presented themselves some month since and which were subdued by the exhibition of quinine. His appetite is neither improving nor diminishing. He states he gains but little strength.
Your obedient servant,
GEO. E. COOPER,
Surgeon, U. S. Army.
WAR DEPARTMENT, Washington City, August 16, 1866.
The Honorable HENRY STANBERRY, Attorney-General:
SIR: I have the honor to submit herewith for your consideration a copy of the report of a medical board on the 14th instant in relation to Jefferson Davis and the sanitary condition of Fortress Monroe.
Your obedient servant,
EDWIN M. STANTON,
Secretary of War.
Washington City, D. C., August 14, 1866.
Bvt. Major General J. K. BARNES, Surgeon-General U. S. Army:
SIR: In obedience to your instructions of the 10th instant, "to proceed to Fortress Monroe, Va., to examine carefully into and report upon the present condition of health of state prisoner J. Davis, upon all that pertains to the preservation of the health of the prisoner, the sanitary condition of the post, and the comparative healthfulness at the present time of Fortress Monroe, Va., and Fort Lafayette, New York Harbor," we have the honor to report that, arriving at Fortress Monroe on the 12th instant, we visited prisoner Davis, and met him, returning from a walk, at the casemate now occupied by Mrs. Davis. his walk was steady and his physical appearance good.
After a careful examination of the prisoner and from the statements made by the surgeon of the post and by the prisoner himself we are of the opinion that his health has improved in every respect during the last few weeks. His pulse marked seventy-six beats per minute and was moderately full and strong; expression of countenance, healthy; temperature of skin, natural. The prisoner stated that his appetite was fair and digestion good; that his dyspepsia had been much relieved since the arrival of his wife at Fortress Monroe, as she was able to have food prepared that he had a preference for and could readily digest (all his meals being now taken with her and prepared under her supervision); that he had been free from neuralgia for some time past and slept quite well at night. It was also his opinion that he had increased in weight lately. He has had several slight febrile attacks within the past four weeks, which were promptly relieved by moderate doses of quinine and which did not at any time confine him to his bed or room. With this exception he had not suffered inconvenience from any other cause. He also informed us that he had not been confined to his room from sickness for a long time. From our examination of the prisoner and from the evidence presented we are of the opinion that prisoner Davis' health is now better than at any time since his arrival at Fortress Monroe. The measures adopted and now in use to preserve his health appear to be ample.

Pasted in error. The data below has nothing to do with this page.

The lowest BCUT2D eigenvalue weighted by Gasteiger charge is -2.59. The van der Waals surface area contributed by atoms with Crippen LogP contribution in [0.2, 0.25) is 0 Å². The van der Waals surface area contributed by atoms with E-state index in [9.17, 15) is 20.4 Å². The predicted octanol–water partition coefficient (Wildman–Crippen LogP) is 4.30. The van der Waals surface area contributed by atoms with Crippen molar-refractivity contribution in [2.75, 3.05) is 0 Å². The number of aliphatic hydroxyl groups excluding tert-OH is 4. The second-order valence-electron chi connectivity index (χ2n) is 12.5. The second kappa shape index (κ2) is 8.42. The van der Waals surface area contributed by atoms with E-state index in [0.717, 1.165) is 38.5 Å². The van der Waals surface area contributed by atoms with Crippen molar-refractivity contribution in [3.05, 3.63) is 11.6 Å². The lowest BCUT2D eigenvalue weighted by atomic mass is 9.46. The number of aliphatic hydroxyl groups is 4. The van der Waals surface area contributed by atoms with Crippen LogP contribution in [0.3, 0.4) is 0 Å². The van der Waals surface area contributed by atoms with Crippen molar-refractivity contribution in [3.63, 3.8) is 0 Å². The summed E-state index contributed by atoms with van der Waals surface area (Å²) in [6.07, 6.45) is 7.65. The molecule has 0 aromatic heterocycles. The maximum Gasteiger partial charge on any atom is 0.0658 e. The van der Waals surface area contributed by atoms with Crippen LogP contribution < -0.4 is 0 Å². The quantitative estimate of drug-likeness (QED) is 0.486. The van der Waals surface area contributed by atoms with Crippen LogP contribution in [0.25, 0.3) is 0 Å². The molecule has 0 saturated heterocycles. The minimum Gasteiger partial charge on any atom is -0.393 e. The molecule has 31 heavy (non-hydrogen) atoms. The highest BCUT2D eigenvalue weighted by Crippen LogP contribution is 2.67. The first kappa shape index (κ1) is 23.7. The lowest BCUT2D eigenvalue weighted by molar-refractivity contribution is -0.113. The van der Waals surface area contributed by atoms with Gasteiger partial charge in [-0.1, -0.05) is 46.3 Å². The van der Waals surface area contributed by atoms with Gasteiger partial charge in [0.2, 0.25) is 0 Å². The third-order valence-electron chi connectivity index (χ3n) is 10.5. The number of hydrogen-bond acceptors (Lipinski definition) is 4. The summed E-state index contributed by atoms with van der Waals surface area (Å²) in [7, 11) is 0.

The sanitary condition of Fortress Monroe is excellent and the appearance of the soldiers stationed there very healthy. Fewer cases of malarial fever have occurred at that post, including the 12th instant,